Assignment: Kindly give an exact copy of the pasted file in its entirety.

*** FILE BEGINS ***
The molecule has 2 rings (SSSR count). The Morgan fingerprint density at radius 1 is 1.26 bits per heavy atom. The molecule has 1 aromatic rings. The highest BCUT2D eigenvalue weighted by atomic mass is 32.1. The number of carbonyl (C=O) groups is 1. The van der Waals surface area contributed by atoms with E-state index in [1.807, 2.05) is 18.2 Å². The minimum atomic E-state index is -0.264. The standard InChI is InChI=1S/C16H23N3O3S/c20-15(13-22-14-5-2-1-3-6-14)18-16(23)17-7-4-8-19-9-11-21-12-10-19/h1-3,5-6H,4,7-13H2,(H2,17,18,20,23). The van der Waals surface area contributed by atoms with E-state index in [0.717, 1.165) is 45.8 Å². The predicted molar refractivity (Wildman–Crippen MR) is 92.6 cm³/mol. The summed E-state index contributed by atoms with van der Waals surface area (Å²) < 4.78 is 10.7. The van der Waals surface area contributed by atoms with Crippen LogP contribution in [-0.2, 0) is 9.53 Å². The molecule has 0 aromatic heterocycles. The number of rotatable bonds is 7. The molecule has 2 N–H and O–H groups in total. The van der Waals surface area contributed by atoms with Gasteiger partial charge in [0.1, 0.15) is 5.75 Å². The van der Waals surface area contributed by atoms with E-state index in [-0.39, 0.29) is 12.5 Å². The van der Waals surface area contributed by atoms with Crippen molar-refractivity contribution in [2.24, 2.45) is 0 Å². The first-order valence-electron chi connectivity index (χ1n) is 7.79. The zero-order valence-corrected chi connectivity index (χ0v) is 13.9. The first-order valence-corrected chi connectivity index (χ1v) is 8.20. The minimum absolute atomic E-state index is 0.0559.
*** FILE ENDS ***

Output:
The molecule has 2 rings (SSSR count). The Morgan fingerprint density at radius 1 is 1.26 bits per heavy atom. The molecule has 1 aromatic rings. The highest BCUT2D eigenvalue weighted by atomic mass is 32.1. The number of carbonyl (C=O) groups is 1. The van der Waals surface area contributed by atoms with E-state index in [1.807, 2.05) is 18.2 Å². The minimum atomic E-state index is -0.264. The standard InChI is InChI=1S/C16H23N3O3S/c20-15(13-22-14-5-2-1-3-6-14)18-16(23)17-7-4-8-19-9-11-21-12-10-19/h1-3,5-6H,4,7-13H2,(H2,17,18,20,23). The van der Waals surface area contributed by atoms with E-state index in [0.717, 1.165) is 45.8 Å². The predicted molar refractivity (Wildman–Crippen MR) is 92.6 cm³/mol. The summed E-state index contributed by atoms with van der Waals surface area (Å²) < 4.78 is 10.7. The van der Waals surface area contributed by atoms with Crippen LogP contribution in [-0.2, 0) is 9.53 Å². The molecule has 0 aromatic heterocycles. The number of rotatable bonds is 7. The molecule has 2 N–H and O–H groups in total. The van der Waals surface area contributed by atoms with Gasteiger partial charge in [0.1, 0.15) is 5.75 Å². The van der Waals surface area contributed by atoms with E-state index in [-0.39, 0.29) is 12.5 Å². The van der Waals surface area contributed by atoms with Crippen molar-refractivity contribution in [2.24, 2.45) is 0 Å². The first-order valence-electron chi connectivity index (χ1n) is 7.79. The zero-order valence-corrected chi connectivity index (χ0v) is 13.9. The first-order valence-corrected chi connectivity index (χ1v) is 8.20. The minimum absolute atomic E-state index is 0.0559.